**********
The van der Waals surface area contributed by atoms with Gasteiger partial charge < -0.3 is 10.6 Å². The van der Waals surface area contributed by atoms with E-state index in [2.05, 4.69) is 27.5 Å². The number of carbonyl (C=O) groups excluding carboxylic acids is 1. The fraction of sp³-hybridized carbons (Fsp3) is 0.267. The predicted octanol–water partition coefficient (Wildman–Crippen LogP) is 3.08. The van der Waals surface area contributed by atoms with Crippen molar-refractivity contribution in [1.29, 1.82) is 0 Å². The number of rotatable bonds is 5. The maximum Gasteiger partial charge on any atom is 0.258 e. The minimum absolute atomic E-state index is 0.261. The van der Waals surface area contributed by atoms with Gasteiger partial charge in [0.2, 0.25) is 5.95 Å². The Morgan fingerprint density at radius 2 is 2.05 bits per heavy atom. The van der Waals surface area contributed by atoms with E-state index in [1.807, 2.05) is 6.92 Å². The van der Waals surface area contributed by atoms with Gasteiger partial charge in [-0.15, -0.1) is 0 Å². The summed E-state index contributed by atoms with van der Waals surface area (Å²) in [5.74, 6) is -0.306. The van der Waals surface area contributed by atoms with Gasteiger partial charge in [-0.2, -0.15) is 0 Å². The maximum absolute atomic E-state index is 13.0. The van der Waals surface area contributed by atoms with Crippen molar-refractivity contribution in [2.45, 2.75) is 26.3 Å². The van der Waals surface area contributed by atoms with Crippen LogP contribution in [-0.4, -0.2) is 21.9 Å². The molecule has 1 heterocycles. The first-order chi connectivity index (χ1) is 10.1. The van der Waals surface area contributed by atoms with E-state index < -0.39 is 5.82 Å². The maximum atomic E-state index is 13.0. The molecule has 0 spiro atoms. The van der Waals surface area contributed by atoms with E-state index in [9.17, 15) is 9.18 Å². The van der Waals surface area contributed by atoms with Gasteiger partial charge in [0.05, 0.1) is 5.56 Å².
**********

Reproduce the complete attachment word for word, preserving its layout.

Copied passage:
The van der Waals surface area contributed by atoms with Gasteiger partial charge < -0.3 is 10.6 Å². The van der Waals surface area contributed by atoms with E-state index in [2.05, 4.69) is 27.5 Å². The number of carbonyl (C=O) groups excluding carboxylic acids is 1. The fraction of sp³-hybridized carbons (Fsp3) is 0.267. The predicted octanol–water partition coefficient (Wildman–Crippen LogP) is 3.08. The van der Waals surface area contributed by atoms with Crippen molar-refractivity contribution in [1.29, 1.82) is 0 Å². The number of rotatable bonds is 5. The maximum Gasteiger partial charge on any atom is 0.258 e. The minimum absolute atomic E-state index is 0.261. The van der Waals surface area contributed by atoms with Gasteiger partial charge in [0.2, 0.25) is 5.95 Å². The Morgan fingerprint density at radius 2 is 2.05 bits per heavy atom. The van der Waals surface area contributed by atoms with E-state index in [1.807, 2.05) is 6.92 Å². The van der Waals surface area contributed by atoms with Gasteiger partial charge in [-0.15, -0.1) is 0 Å². The summed E-state index contributed by atoms with van der Waals surface area (Å²) in [5.74, 6) is -0.306. The van der Waals surface area contributed by atoms with Gasteiger partial charge in [-0.2, -0.15) is 0 Å². The maximum absolute atomic E-state index is 13.0. The van der Waals surface area contributed by atoms with Crippen molar-refractivity contribution in [2.45, 2.75) is 26.3 Å². The van der Waals surface area contributed by atoms with Crippen LogP contribution in [-0.4, -0.2) is 21.9 Å². The molecule has 1 heterocycles. The first-order chi connectivity index (χ1) is 10.1. The van der Waals surface area contributed by atoms with E-state index < -0.39 is 5.82 Å². The maximum atomic E-state index is 13.0. The molecule has 0 spiro atoms. The van der Waals surface area contributed by atoms with E-state index in [9.17, 15) is 9.18 Å². The van der Waals surface area contributed by atoms with Gasteiger partial charge in [0.05, 0.1) is 5.56 Å².